Data collection in a local data base and use of the data for scientific analysis and publication was approved by the local ethics committee of the chamber of physicians of Hamburg, Germany (submission number PV3185). Informed consent was obtained from all participants. Data were analyzed using SPSS Statistics. Categorical variables were compared using chi-square-test or – in case of cell numbers smaller than 6 – Fisher’s exact test. Continuous variables were analyzed using student’s t test or one way ANOVAs (in case of more than two groups). As the amount of missing data sets was low (<1.5%), we did not apply a special correction technique.
Demographic characteristics of the study population
Number of patients
130 m, 569 f
51 m, 260 f
181 m, 829 f
Headache days per month
When analyzing the interrelationship of reported trigger factors and corresponding premonitory symptoms, we found that migraine patients suffering from photophobia in the premonitory phase of migraine pain reported flickering light or bright sunlight as a trigger factor significantly more often than patients not experiencing photophobia in the premonitory phase. Accordingly, odours as a migraine trigger were significantly more frequent among patients reporting osmophobia as a premonitory symptom. The same distribution applied to certain foods as a trigger and the presence of food craving in the premonitory phase (p < 0.0001 for all comparisons). Additionally, in patients reporting nausea, photo-, osmo- or phonophobia in the premonitory phase these symptoms were significantly more frequent as accompanying symptoms of migraine pain (p < 0.0001 for all comparisons).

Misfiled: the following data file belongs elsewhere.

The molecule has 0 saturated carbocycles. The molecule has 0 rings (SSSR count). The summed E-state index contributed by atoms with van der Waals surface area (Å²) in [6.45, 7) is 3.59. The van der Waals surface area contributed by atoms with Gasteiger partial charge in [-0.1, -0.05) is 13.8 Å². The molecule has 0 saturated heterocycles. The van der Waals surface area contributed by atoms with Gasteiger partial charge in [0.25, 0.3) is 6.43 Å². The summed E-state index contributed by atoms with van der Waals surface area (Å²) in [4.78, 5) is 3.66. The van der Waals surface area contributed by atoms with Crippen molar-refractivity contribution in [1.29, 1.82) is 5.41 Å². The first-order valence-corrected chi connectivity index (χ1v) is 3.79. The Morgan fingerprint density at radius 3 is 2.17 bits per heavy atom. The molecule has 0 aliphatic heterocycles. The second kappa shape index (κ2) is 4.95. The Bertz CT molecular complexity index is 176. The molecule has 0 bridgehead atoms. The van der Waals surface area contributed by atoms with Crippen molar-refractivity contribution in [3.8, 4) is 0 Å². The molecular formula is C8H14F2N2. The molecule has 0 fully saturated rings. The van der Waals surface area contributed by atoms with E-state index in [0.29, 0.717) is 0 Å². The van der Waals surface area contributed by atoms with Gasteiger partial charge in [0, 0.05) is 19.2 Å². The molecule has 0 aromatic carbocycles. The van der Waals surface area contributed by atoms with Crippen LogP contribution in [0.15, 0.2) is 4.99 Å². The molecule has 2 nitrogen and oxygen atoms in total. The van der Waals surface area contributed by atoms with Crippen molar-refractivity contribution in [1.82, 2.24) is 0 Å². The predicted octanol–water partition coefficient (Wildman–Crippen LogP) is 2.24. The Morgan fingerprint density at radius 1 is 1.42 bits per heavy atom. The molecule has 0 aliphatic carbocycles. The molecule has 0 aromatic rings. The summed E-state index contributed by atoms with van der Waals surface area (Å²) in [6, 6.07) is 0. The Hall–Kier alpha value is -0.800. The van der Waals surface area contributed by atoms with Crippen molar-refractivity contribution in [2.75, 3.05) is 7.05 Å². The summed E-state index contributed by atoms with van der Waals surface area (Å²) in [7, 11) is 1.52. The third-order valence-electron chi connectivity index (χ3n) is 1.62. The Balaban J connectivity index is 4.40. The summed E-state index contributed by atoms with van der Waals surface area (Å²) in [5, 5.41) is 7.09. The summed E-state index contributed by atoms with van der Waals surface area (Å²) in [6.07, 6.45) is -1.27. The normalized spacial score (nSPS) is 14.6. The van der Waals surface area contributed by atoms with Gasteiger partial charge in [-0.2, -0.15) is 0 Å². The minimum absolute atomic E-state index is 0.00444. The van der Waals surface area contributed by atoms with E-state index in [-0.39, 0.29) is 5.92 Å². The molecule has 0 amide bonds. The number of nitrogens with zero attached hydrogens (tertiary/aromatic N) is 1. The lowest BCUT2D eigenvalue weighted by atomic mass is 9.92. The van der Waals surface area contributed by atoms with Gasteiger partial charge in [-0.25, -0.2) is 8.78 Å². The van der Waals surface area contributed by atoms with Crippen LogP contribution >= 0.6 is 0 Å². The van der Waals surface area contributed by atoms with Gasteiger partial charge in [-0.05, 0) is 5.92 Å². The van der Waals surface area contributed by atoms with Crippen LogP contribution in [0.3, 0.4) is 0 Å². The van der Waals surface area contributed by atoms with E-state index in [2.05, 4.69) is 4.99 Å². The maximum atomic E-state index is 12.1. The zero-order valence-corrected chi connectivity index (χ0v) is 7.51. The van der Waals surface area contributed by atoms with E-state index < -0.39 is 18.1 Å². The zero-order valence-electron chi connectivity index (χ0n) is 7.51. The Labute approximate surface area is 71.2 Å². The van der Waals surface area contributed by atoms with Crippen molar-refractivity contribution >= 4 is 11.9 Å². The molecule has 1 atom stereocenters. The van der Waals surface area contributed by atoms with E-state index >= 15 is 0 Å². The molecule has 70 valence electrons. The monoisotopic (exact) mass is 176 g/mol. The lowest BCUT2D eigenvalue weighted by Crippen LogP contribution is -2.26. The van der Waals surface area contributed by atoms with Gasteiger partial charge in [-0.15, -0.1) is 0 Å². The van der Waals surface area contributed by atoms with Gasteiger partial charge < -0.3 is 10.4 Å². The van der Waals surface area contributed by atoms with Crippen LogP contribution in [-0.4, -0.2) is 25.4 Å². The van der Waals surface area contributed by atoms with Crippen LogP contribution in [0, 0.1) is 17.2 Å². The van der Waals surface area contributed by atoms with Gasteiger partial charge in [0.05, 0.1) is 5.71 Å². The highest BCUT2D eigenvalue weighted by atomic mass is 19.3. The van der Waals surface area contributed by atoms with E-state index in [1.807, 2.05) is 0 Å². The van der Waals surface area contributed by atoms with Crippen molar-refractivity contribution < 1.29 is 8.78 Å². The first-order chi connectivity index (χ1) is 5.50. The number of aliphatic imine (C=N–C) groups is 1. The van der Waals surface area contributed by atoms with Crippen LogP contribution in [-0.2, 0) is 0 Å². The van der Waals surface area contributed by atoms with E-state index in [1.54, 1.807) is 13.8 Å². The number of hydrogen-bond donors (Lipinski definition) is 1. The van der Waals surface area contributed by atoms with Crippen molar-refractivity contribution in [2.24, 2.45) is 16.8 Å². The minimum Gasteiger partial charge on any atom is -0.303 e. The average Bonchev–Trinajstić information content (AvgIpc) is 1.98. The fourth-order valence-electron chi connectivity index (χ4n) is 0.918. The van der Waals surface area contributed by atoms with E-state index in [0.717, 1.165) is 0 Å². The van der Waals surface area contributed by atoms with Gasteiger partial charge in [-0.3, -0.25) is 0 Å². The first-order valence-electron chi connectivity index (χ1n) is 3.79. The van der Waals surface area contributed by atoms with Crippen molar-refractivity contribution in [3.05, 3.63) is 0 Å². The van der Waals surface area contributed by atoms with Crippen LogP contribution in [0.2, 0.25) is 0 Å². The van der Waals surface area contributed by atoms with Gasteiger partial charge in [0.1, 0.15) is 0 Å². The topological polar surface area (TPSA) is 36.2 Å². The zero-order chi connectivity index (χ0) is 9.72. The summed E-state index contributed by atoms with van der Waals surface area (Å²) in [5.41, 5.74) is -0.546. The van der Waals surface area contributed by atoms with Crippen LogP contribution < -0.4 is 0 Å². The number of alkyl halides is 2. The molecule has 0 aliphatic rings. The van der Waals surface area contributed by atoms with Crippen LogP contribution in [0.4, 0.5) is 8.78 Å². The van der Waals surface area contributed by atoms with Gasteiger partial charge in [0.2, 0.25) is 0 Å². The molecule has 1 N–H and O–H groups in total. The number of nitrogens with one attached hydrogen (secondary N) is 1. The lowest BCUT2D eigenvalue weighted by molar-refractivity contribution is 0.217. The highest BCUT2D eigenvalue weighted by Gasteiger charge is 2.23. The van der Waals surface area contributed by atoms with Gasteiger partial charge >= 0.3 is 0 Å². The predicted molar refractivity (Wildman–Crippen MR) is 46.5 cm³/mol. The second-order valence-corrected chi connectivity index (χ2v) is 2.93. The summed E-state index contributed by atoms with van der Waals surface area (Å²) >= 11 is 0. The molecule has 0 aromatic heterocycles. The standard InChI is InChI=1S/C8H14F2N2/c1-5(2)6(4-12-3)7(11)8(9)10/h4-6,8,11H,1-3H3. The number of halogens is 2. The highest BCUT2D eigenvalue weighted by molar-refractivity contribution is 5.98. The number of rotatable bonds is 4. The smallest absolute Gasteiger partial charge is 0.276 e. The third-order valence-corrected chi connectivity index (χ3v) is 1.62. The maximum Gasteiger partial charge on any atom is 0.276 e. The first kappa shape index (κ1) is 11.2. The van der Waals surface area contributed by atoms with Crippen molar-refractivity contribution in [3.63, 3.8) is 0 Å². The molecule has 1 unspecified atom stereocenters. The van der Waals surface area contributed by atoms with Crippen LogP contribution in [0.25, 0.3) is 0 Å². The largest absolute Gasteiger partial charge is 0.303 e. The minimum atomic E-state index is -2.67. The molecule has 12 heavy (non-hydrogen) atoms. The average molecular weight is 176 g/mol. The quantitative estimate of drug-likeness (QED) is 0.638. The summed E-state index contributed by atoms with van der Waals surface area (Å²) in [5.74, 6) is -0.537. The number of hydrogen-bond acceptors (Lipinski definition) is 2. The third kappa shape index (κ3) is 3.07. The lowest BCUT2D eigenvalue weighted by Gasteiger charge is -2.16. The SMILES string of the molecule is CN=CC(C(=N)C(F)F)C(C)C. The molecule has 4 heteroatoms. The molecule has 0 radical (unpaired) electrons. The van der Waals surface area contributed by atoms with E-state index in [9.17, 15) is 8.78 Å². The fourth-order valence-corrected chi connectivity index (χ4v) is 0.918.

In the current study the prevalence rate of premonitory symptoms among migraine patients was 38.5%. We found a huge overlap between certain so-called triggers and the respective corresponding premonitory and accompanying symptoms of migraine pain.
There are currently five larger scale studies investigating the frequency of premonitory symptoms in migraine which found percentages between 32.9% and 86.9% of migraine patients reporting premonitory symptoms [16-20]. This is a wide frequency range which can possibly be explained by the varying ways of data acquisition, the variable number of premonitory symptoms investigated and the different patient populations in the five studies. In contrast to these studies we only regarded symptoms with an onset of 2 hours and more prior to the headache as truly premonitory. The found prevalence rate in our study is thus located in the lower range of previously reported rates. The most frequent premonitory symptoms were a tense neck, phonophobia and difficulty concentrating and are thus in line with previous studies [17,18,20].
As data were assessed retrospectively, a recall-bias might have led to an underestimation of triggers and premonitory symptoms. As however migraine patients have the migraine pain as a recall anchor (e.g. memory aid) and often pay special attention to possible triggers and premonitors, this attribution bias could have resulted in an over-estimation of the described phenomena. Additionally patients of a tertiary headache center are most likely more seriously afflicted by their migraine disorder and the associated symptoms than the general population of migraine sufferers. It is thus possible that the described distribution of symptoms and triggers might not reflect the average of migraine sufferers.